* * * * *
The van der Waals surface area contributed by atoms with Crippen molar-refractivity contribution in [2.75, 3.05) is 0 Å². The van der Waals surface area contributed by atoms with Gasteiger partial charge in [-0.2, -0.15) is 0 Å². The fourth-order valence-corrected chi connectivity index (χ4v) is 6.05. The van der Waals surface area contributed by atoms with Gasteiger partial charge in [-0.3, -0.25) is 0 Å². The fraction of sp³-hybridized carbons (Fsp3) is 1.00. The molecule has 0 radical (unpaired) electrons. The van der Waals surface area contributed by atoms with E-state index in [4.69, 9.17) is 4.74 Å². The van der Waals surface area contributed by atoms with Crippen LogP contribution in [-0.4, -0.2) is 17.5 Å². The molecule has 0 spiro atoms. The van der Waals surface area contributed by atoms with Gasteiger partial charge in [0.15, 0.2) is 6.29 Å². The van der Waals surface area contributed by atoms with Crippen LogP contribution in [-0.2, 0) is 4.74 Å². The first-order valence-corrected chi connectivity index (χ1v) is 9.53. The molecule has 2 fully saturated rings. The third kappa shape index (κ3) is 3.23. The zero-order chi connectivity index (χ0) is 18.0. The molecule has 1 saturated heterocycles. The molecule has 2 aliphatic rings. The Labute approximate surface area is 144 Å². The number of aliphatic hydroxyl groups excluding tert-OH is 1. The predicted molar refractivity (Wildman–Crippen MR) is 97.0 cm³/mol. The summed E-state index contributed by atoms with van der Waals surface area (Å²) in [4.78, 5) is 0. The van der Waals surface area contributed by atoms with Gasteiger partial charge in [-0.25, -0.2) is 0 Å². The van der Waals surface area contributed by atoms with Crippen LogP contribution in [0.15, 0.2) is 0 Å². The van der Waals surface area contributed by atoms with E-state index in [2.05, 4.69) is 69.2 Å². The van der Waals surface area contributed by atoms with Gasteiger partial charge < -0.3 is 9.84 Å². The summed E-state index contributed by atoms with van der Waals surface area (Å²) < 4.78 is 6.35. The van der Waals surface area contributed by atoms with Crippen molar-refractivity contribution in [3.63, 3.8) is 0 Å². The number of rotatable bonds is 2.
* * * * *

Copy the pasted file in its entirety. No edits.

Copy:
The van der Waals surface area contributed by atoms with Crippen molar-refractivity contribution in [2.75, 3.05) is 0 Å². The van der Waals surface area contributed by atoms with Gasteiger partial charge in [-0.2, -0.15) is 0 Å². The fourth-order valence-corrected chi connectivity index (χ4v) is 6.05. The van der Waals surface area contributed by atoms with Gasteiger partial charge in [-0.3, -0.25) is 0 Å². The fraction of sp³-hybridized carbons (Fsp3) is 1.00. The molecule has 0 radical (unpaired) electrons. The van der Waals surface area contributed by atoms with E-state index in [4.69, 9.17) is 4.74 Å². The van der Waals surface area contributed by atoms with Crippen LogP contribution in [-0.4, -0.2) is 17.5 Å². The molecule has 0 spiro atoms. The van der Waals surface area contributed by atoms with Gasteiger partial charge in [0.15, 0.2) is 6.29 Å². The van der Waals surface area contributed by atoms with Crippen LogP contribution in [-0.2, 0) is 4.74 Å². The first-order valence-corrected chi connectivity index (χ1v) is 9.53. The molecule has 2 fully saturated rings. The third kappa shape index (κ3) is 3.23. The zero-order chi connectivity index (χ0) is 18.0. The molecule has 1 saturated heterocycles. The molecule has 2 aliphatic rings. The Labute approximate surface area is 144 Å². The number of aliphatic hydroxyl groups excluding tert-OH is 1. The predicted molar refractivity (Wildman–Crippen MR) is 97.0 cm³/mol. The summed E-state index contributed by atoms with van der Waals surface area (Å²) in [4.78, 5) is 0. The van der Waals surface area contributed by atoms with Gasteiger partial charge in [-0.25, -0.2) is 0 Å². The van der Waals surface area contributed by atoms with Crippen LogP contribution in [0.15, 0.2) is 0 Å². The van der Waals surface area contributed by atoms with E-state index in [2.05, 4.69) is 69.2 Å². The van der Waals surface area contributed by atoms with Gasteiger partial charge < -0.3 is 9.84 Å². The summed E-state index contributed by atoms with van der Waals surface area (Å²) < 4.78 is 6.35. The van der Waals surface area contributed by atoms with Crippen molar-refractivity contribution in [3.63, 3.8) is 0 Å². The number of rotatable bonds is 2.